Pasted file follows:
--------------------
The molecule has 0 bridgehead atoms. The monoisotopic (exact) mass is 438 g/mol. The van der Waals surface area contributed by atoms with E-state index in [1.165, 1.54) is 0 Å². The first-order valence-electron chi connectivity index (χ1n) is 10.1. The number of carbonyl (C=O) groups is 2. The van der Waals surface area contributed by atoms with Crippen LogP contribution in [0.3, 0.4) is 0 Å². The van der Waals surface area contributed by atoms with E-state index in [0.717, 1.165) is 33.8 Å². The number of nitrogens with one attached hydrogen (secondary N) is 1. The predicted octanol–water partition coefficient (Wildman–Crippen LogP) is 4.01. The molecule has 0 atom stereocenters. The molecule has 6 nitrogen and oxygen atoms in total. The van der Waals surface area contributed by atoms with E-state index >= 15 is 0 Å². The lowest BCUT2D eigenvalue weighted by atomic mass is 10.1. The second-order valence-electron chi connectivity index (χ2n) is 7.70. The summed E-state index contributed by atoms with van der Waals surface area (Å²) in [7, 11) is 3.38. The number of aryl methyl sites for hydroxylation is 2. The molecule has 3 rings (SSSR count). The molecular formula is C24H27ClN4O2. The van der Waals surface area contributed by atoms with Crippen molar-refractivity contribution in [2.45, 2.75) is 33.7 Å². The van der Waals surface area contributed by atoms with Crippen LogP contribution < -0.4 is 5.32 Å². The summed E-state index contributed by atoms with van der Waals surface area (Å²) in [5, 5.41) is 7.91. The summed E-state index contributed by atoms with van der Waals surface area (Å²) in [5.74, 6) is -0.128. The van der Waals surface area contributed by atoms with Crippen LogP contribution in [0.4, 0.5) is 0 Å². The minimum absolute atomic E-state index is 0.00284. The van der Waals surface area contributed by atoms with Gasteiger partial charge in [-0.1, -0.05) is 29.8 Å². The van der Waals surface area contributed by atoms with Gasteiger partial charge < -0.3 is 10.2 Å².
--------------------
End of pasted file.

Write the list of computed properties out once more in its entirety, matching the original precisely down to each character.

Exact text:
The molecule has 0 bridgehead atoms. The monoisotopic (exact) mass is 438 g/mol. The van der Waals surface area contributed by atoms with E-state index in [1.165, 1.54) is 0 Å². The first-order valence-electron chi connectivity index (χ1n) is 10.1. The number of carbonyl (C=O) groups is 2. The van der Waals surface area contributed by atoms with Crippen LogP contribution in [0.3, 0.4) is 0 Å². The van der Waals surface area contributed by atoms with E-state index in [0.717, 1.165) is 33.8 Å². The number of nitrogens with one attached hydrogen (secondary N) is 1. The predicted octanol–water partition coefficient (Wildman–Crippen LogP) is 4.01. The molecule has 0 atom stereocenters. The molecule has 6 nitrogen and oxygen atoms in total. The van der Waals surface area contributed by atoms with E-state index >= 15 is 0 Å². The lowest BCUT2D eigenvalue weighted by atomic mass is 10.1. The second-order valence-electron chi connectivity index (χ2n) is 7.70. The summed E-state index contributed by atoms with van der Waals surface area (Å²) in [7, 11) is 3.38. The number of aryl methyl sites for hydroxylation is 2. The molecule has 3 rings (SSSR count). The molecular formula is C24H27ClN4O2. The van der Waals surface area contributed by atoms with Crippen molar-refractivity contribution in [2.45, 2.75) is 33.7 Å². The van der Waals surface area contributed by atoms with Crippen LogP contribution < -0.4 is 5.32 Å². The summed E-state index contributed by atoms with van der Waals surface area (Å²) in [5, 5.41) is 7.91. The summed E-state index contributed by atoms with van der Waals surface area (Å²) in [5.74, 6) is -0.128. The van der Waals surface area contributed by atoms with Crippen LogP contribution in [0.4, 0.5) is 0 Å². The minimum absolute atomic E-state index is 0.00284. The van der Waals surface area contributed by atoms with Gasteiger partial charge in [-0.1, -0.05) is 29.8 Å². The van der Waals surface area contributed by atoms with Gasteiger partial charge < -0.3 is 10.2 Å².